I took Ellie to meet her new teacher and to visit her new classroom. Her new year of school starts on Monday. She has been at home with me since March. Other than teletherapy to keep up with OT, PT and ST, she really hasn’t had a lot of connection with school.
She was excited to go. She picked out what she wanted to wear – a flamingo top, pink skort with a gold belt and hair bow – and danced to Cindy Lauper’s “Girls Just Wanna Have Fun” in the car on the way. She cheered when we got out of the car to walk inside.
We were greeted with smiles and enthusiasm at the door and someone said, “She has gotten so big. We are so glad she is back!”
“Me too. Y’all get ready. She is cute but she is so bad,” I replied.
When we got to her classroom, I watched my fearless fighter get shy. She tucked her head and covered her eyes as she sat on the brightly colored rug while her new teachers and administrators tried to connect with her.
I told them about how I have to pull her out of the toilet daily, that she bites and she loves to give hugs, but her love can sometimes be too much.
I talked about how when she wakes up in the morning it is like she has a running list of things to immediately do, all of which were things she got in trouble for doing yesterday. She can’t help but test to see if they are still off limits today.
I asked for help with discipline because she takes “no” as a suggestion to consider instead of a directive and putting her in timeout gives her the exact attention that she is looking for.
We stopped to get ice cream when we were done but waited until we got home to eat it. I watched for a minute as she sat in her little green chair at the coffee table in the den and used the spoon on her own to scoop out bites. She was getting it all over her face and Scooter was enjoying what she had dropped on the floor.
Much later when I was putting Jack down for bed, we were talking about the difference between the letter “Z” and “V” on his quest to learn how to say the alphabet backwards. He said, “Mommy, you are silly. I am a good boy.” Right then, something clicked and I thought “You said Ellie was bad and she heard you.”
I started to feel terrible. All I could see was Ellie, sitting in that little green chair, the same kind of chair that is at the short tables in her new classroom, doing her best to be a big girl and to do a good job. Just this week, she has started sitting in the chair on her own instead of the highchair at meal time. She has gotten so good at using a spoon and only recently decided she liked the cold and texture of ice cream.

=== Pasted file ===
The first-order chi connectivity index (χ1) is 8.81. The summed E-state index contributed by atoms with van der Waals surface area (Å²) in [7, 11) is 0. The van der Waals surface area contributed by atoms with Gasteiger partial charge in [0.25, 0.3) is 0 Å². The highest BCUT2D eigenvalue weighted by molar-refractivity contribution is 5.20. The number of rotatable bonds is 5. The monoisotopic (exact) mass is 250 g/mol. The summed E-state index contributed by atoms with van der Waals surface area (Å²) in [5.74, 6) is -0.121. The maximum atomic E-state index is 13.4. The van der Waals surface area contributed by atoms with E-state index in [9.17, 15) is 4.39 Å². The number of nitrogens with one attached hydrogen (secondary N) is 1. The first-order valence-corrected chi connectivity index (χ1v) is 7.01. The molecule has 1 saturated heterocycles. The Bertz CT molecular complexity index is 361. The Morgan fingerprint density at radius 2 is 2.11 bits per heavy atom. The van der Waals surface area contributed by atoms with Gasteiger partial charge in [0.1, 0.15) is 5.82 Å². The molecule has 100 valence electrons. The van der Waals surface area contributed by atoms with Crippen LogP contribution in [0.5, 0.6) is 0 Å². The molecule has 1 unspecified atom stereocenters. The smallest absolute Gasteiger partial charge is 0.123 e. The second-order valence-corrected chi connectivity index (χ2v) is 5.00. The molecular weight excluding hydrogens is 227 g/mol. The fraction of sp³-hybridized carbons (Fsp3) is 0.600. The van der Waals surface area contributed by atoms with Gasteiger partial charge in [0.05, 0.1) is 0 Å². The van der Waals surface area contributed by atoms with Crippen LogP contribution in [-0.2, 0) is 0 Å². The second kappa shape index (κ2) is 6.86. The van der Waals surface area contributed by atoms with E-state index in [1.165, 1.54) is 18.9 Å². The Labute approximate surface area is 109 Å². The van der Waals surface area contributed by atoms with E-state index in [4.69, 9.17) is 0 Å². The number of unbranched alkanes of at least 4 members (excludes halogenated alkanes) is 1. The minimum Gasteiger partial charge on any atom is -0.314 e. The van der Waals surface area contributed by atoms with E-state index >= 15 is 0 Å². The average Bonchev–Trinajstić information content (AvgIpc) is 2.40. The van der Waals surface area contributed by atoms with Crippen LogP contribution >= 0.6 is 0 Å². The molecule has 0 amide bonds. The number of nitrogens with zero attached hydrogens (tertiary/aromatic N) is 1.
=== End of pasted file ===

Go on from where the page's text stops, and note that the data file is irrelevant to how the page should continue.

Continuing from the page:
She has been trying so hard. It’s a big world and there is a lot to learn when you are two years old. She is just exploring and trying to find where she fits.
I’m sure it is especially hard when you are home with a momma who never wanted to be an exclusively stay-at-home-mom and your two needy brothers instead of with your teachers, therapists and friends who you have so much fun with. I know it has to be scary and confusing to go back to school and not see the smile on your teachers’ faces because they are hidden under masks.
There will be plenty of opportunity throughout her life as a kid with Down syndrome to put her in a box and label her as something that is insignificant to who she really is. She will live a lifetime of being misunderstood and placed in a category. Others will do it to her and she will do it to herself. The one person she doesn’t need to do that to her is her momma.
Just because I am spent from long days of constantly positively reinforcing three kids under five and have no patience does not mean any of my kids are bad. Yes, I do fish her out of the toilet, dog food, kitchen cabinets, freezer and garbage cans most days. Multiple times a day I do have to tell her not to push her baby brother and make him cry just so she can hug him. And it is a struggle to keep her from playing with the electrical sockets and putting books in her mouth.
But, none of that means it is ok for her to hear that she is bad. She is not bad. She is two. I sold her so short when I introduced her to her teachers. She is infinitely better than bad.
She is curious and kind, empathetic and creative, and she goes all in on what she loves. She likes to get close when she is working on trying to figure something out. She makes up the best games and is a prolific prankster who is loud and loves to laugh. She is the most determined and resilient person I know and dances to every note she hears, even the doorbell. She is tough as nails and quick to forgive.
Her crazy-toothed smile and the joy in her almond-shaped eyes every morning when she springs up out of bed to tell me good morning is everything. And if she had taken “no” for an answer at anytime so far during her short life, she wouldn’t be where she is today.
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